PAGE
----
Nick Clegg’s New Year Message: Don’t vote Ukip


In his new year message, Liberal Democrat leader Nick Clegg has warned voters not to vote for anyone other than the yellow dove in May 2014’s European Parliament elections. The Deputy Prime Minister said that a vote for a euroskeptic party, or any other party for that matter would be the “surest way to throw our [economic] recovery away”. 

“Ukip want out. The Conservatives are flirting with exit. And Labour just don’t have the courage of their convictions on this,” he stated. “All three would put narrow political interests ahead of the national economic interest. So, in a few months, I’m going to ask you to make a different choice. The Liberal Democrats are Britain’s Party of In. Not because we’re in love with the EU, or we think it’s perfect but because being in Europe means jobs, trade and prosperity”.

What does this mean then? Well, it all comes across a bit tired. He’s used the well-worn “different choice” and “The Liberal Democrat’s are Britain’s…”, but the message comes across thinly. He nigh-admits the EU is not perfect, Parliamentese for seriously bad but I still want it.

And it feels as if Mr Clegg is trying with desperation to wave away conceptions of his party which seem, well… correct. The Conservatives aren’t flirting with exit, they’re clutching for popular policies with the British people, and “having their say” in a referendum will be an important factor in the next election.

As for Labour, the Liberal Democrat leader understands that Labour is even more pro-EU, but wouldn’t dare shout about it, since it’s unpopular. And we all know that Labour, having lost much credibility in the financial crisis of 2009, can’t afford to say out loud how they want to keep paying for the EU,  and wouldn’t bet something so important to them in an in-out debate at all.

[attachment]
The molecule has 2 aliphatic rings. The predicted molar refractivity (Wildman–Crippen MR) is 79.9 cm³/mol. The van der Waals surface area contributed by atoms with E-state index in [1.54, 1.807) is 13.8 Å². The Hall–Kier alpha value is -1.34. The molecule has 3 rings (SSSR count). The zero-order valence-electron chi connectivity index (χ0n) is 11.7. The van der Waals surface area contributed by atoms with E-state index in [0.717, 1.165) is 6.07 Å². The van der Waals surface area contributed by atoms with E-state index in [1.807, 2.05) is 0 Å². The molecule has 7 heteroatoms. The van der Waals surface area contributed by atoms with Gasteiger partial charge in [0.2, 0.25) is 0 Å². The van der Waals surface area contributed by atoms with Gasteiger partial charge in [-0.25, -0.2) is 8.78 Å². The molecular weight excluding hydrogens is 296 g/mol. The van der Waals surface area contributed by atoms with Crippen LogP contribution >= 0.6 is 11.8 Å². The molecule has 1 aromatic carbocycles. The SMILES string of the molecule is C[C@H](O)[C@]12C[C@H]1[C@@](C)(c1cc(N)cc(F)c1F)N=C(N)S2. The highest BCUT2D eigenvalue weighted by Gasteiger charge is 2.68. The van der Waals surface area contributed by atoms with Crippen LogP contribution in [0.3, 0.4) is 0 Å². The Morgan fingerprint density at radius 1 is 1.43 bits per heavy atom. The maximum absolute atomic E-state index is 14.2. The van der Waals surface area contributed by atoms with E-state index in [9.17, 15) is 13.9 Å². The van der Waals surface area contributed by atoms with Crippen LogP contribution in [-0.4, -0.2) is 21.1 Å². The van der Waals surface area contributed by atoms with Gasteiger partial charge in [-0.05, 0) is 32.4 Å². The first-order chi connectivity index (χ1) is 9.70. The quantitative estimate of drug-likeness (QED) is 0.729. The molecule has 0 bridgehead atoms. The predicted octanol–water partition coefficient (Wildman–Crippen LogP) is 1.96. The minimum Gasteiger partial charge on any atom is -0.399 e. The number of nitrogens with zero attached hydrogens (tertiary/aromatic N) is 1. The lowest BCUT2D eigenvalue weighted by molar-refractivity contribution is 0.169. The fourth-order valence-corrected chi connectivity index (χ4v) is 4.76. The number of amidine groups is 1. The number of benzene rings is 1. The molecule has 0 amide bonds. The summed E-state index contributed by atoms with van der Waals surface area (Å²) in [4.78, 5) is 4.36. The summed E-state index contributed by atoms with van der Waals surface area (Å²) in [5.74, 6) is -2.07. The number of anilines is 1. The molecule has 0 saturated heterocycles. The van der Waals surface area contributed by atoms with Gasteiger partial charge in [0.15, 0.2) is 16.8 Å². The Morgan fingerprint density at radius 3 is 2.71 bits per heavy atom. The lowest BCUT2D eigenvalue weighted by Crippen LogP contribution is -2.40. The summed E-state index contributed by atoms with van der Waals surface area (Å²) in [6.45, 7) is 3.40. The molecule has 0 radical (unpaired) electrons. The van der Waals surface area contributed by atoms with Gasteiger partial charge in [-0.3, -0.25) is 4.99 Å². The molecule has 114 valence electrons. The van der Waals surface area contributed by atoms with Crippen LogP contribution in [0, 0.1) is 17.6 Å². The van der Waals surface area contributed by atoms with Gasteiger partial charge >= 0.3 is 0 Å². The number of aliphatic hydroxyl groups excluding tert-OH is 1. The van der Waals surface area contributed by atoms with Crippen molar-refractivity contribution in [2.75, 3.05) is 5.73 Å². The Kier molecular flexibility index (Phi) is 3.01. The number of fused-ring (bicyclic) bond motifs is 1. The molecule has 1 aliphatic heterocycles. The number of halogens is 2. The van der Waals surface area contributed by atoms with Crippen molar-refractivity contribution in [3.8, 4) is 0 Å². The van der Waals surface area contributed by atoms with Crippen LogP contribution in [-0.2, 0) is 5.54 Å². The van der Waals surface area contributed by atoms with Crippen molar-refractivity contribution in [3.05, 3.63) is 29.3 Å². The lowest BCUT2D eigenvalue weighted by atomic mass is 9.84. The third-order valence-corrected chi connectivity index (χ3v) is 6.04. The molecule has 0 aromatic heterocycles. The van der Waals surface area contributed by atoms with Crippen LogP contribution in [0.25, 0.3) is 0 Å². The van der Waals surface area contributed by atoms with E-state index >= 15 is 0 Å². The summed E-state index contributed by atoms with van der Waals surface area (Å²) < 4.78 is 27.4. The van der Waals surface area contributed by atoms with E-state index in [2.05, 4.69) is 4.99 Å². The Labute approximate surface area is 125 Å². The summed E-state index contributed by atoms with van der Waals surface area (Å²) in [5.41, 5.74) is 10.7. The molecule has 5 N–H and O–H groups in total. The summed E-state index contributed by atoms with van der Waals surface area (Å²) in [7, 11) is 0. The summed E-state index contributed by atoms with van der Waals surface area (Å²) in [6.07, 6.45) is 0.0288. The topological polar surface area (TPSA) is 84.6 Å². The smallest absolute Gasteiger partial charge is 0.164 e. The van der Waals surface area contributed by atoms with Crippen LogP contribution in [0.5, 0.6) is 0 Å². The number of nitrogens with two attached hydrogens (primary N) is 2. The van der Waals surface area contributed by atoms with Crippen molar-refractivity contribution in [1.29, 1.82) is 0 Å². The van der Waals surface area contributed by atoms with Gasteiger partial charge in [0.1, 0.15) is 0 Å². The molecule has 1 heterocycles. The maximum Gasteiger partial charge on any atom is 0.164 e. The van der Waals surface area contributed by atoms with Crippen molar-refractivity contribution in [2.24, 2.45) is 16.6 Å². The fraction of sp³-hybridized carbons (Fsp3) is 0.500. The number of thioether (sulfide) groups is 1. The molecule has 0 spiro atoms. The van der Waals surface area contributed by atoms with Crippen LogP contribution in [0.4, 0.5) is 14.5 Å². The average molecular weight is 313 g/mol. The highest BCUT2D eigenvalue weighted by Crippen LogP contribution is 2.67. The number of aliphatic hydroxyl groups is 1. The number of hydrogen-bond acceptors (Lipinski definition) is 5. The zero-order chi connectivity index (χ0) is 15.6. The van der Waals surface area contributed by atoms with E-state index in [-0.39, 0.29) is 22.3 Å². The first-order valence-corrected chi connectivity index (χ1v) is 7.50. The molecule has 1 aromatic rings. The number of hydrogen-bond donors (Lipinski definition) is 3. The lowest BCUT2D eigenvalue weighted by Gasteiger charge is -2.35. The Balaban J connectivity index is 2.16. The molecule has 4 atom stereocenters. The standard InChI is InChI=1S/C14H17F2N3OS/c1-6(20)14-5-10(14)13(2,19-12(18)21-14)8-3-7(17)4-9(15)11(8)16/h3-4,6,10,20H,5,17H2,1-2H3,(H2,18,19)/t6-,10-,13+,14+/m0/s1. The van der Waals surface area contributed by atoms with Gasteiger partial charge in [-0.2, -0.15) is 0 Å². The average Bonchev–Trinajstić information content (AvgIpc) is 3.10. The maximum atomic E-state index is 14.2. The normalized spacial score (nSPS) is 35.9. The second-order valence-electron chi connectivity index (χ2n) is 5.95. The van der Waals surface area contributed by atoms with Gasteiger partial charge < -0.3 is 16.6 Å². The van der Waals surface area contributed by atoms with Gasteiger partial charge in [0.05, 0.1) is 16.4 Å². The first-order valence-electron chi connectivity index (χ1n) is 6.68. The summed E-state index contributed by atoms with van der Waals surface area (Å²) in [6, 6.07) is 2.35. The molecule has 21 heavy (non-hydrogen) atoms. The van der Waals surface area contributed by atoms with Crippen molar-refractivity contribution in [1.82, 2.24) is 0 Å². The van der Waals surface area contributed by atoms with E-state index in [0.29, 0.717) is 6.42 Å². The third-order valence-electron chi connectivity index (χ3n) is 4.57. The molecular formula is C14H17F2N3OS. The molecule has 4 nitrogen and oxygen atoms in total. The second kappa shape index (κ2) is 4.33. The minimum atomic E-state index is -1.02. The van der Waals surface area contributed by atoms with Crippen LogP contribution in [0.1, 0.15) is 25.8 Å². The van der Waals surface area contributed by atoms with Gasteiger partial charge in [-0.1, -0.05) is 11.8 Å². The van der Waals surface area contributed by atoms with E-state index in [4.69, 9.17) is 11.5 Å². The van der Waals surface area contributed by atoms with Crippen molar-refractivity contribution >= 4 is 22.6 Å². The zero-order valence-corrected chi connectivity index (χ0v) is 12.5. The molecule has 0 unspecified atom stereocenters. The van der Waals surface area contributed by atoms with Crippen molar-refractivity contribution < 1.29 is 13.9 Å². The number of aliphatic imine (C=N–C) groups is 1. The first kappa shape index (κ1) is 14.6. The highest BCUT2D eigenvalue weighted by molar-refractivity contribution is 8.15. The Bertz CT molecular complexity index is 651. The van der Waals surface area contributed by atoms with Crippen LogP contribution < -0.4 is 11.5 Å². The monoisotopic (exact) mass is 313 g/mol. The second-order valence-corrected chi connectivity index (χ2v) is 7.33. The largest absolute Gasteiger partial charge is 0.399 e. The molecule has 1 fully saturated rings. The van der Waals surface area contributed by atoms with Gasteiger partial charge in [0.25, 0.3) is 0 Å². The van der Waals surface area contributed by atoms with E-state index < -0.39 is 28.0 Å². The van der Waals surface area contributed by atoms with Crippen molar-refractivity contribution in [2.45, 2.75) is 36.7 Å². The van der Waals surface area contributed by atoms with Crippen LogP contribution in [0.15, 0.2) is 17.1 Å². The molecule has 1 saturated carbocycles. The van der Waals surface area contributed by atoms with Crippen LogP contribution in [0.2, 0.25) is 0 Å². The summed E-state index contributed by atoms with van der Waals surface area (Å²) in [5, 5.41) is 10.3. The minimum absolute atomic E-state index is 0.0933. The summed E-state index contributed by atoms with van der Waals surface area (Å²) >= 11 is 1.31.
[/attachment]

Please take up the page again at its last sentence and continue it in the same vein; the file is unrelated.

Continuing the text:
Then Ukip, who’ve been outscoring the Lib Dems and their policies in polls consistently, and are tipped to make great successes in next year’s European elections. Nick Clegg, whilst enjoying coalition now, may not see power again without a handful of policies which look shiny and radical and achievable: sadly, the Liberal Democrats just aren’t that sort of politics. 

2013: An awful year for the world, and a plentiful year for the media

Looking back on 2012, with its proud, planned jubilee, those safely exciting Olympic Games, and the discovery of the Higgs-Boson, it’s remembered as a rather nice, happy year (with the exception of the Greek debt crisis and the world’s worst power outage) since it was, really. But this year, this shocking, unfolded global year has galvanised us all and made us look away at times, for our own sake.

Three far-apart terrorist attacks (Woolwich, Boston Marathon and Nairobi), a Syrian civil war, a preventable sweatshop collapse, a typhoon, a pope who quit on us and that NSA whistleblower still tapdancing for our attention are some of the things we’ve seen, heard or read about and then gone to work or to bed. Prince George of Cambridge is beautiful but no redemption, and it doesn’t really matter how many pages he (and his family) are afforded over such scenes of shock and perpetuity, because they haven’t stopped. If someone doesn’t get down to Damascus tomorrow and sorts things out, it’s a petty safe bet that killing, displacement and autocracy will last into 2014.

Perhaps Haiyan and Woolwich will remain in our memories, along with the demise of Mandela. Or maybe only the remains of twerking, The Great British Bake Off, and that selfie taken at his funeral will be left, circling around in our minds endlessly when we think of 2013. I do hope not.

Here’s to a more peaceful next year. Have a memorable day.